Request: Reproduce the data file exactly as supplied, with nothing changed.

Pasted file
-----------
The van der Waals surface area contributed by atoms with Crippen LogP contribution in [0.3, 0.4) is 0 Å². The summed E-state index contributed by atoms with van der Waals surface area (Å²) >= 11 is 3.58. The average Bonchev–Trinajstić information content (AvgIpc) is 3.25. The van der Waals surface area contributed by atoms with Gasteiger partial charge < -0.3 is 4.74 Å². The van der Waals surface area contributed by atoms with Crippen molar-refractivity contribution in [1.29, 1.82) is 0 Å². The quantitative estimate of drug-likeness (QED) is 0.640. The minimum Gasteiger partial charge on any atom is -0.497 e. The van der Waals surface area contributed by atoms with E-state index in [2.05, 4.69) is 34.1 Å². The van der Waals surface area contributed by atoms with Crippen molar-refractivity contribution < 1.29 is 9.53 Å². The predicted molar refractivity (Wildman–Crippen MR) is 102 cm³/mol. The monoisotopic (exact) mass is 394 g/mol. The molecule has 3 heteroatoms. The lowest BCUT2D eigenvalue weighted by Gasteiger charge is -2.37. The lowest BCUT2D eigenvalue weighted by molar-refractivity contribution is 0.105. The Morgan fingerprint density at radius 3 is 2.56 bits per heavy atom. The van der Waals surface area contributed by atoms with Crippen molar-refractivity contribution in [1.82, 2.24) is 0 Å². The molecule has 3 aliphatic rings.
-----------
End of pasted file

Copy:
The van der Waals surface area contributed by atoms with Crippen LogP contribution in [0.3, 0.4) is 0 Å². The summed E-state index contributed by atoms with van der Waals surface area (Å²) >= 11 is 3.58. The average Bonchev–Trinajstić information content (AvgIpc) is 3.25. The van der Waals surface area contributed by atoms with Gasteiger partial charge < -0.3 is 4.74 Å². The van der Waals surface area contributed by atoms with Crippen molar-refractivity contribution in [1.29, 1.82) is 0 Å². The quantitative estimate of drug-likeness (QED) is 0.640. The minimum Gasteiger partial charge on any atom is -0.497 e. The van der Waals surface area contributed by atoms with E-state index in [2.05, 4.69) is 34.1 Å². The van der Waals surface area contributed by atoms with Crippen molar-refractivity contribution < 1.29 is 9.53 Å². The predicted molar refractivity (Wildman–Crippen MR) is 102 cm³/mol. The monoisotopic (exact) mass is 394 g/mol. The molecule has 3 heteroatoms. The lowest BCUT2D eigenvalue weighted by Gasteiger charge is -2.37. The lowest BCUT2D eigenvalue weighted by molar-refractivity contribution is 0.105. The Morgan fingerprint density at radius 3 is 2.56 bits per heavy atom. The van der Waals surface area contributed by atoms with Crippen molar-refractivity contribution in [1.82, 2.24) is 0 Å². The molecule has 3 aliphatic rings.